At first, Edmund thought something had simply fallen out of place, and he just needed to replace a cog or spring to have Tayatra return to her former animate self.
He felt around in the hollow depths of Tayatra’s machinery, gently poking and prodding to see if anything had fallen loose or out of place. As best as he could tell, everything was seated properly in their holdings, and gripped snugly in their fittings. Tayatra had simply stopped working, for no reason he could devise.
He considered taking the vial out and putting it in again, but the vial was still glowing, and some of the gears were still turning glacially slowly. He didn’t know what pulling the vial out would do to Tayatra if she was still running, so he decided not to.
Plinkerton’s Journal! If he really had invented Tayatra, he had to have left something in his journal somewhere; perhaps even a clue to fix her. Where had he last left it? Edmund leapt to his feet and slipped his way out of the alcove, and to the now large pile of books that had nearly taken over his desk.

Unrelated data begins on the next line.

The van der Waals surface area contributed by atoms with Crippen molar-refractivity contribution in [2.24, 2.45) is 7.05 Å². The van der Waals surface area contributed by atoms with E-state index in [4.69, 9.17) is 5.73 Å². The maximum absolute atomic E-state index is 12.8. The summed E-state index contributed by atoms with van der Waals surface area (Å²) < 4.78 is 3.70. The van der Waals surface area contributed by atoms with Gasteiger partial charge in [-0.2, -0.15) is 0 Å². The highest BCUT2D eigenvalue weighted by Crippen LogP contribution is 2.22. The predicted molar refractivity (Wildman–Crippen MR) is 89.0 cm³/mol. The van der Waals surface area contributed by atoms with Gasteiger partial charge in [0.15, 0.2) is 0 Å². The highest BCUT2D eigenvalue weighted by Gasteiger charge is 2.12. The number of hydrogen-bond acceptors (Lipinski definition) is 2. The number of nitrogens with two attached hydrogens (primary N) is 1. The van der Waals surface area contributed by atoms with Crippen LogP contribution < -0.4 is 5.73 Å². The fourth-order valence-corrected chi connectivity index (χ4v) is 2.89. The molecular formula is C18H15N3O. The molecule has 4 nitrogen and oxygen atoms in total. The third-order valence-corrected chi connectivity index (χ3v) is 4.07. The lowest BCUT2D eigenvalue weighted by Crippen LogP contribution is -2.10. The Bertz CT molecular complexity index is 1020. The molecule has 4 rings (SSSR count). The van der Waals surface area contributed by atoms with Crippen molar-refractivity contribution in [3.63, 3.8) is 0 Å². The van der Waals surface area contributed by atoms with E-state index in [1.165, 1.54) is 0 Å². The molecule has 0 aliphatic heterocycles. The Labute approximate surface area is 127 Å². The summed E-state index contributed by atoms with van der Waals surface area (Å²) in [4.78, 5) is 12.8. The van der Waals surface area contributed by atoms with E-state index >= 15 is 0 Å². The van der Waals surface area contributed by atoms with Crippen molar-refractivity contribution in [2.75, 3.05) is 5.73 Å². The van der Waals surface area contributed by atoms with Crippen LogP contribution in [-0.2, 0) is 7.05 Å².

The corner of the room was covered with books he had finished, books he was in the middle of, and books he hadn’t even opened yet. The piles were huge, and in his panic, Edmund could only shove books aside or throw them over his shoulder.
Finally, he found the large leather-bound book lying on its side under the desk. Grabbing it, he tore open the book without even bothering to take it off the floor. This time, instead of flipping through it like before, he began at the beginning, desperate to read all of the secret thoughts of Patron Plinkerton.
He read from beginning to end, and then again. Every once in a while, he would jump up and run to one of the hundreds of books he had pulled off of the shelf and flipped through it, wondering if he had just found a clue. Inevitably, his shoulders would sag and he would return to the journal, having failed to find a solution yet again.
When the mansion struck six in the afternoon, Edmund was no closer to a solution. Each and every disappointment had brought him closer and closer to the unavoidable truth–Tayatra was gone for good.
He wasn’t going to give up, he tried to tell himself. He was going to succeed, somehow. But try as he might, he couldn’t think of how. Whenever he tried to think of a solution, the image of Tayatra lying with her head on the desk invaded his mind and set his humours churning.
Focus, his mind yelled at himself. I fixed her once, I can do it again.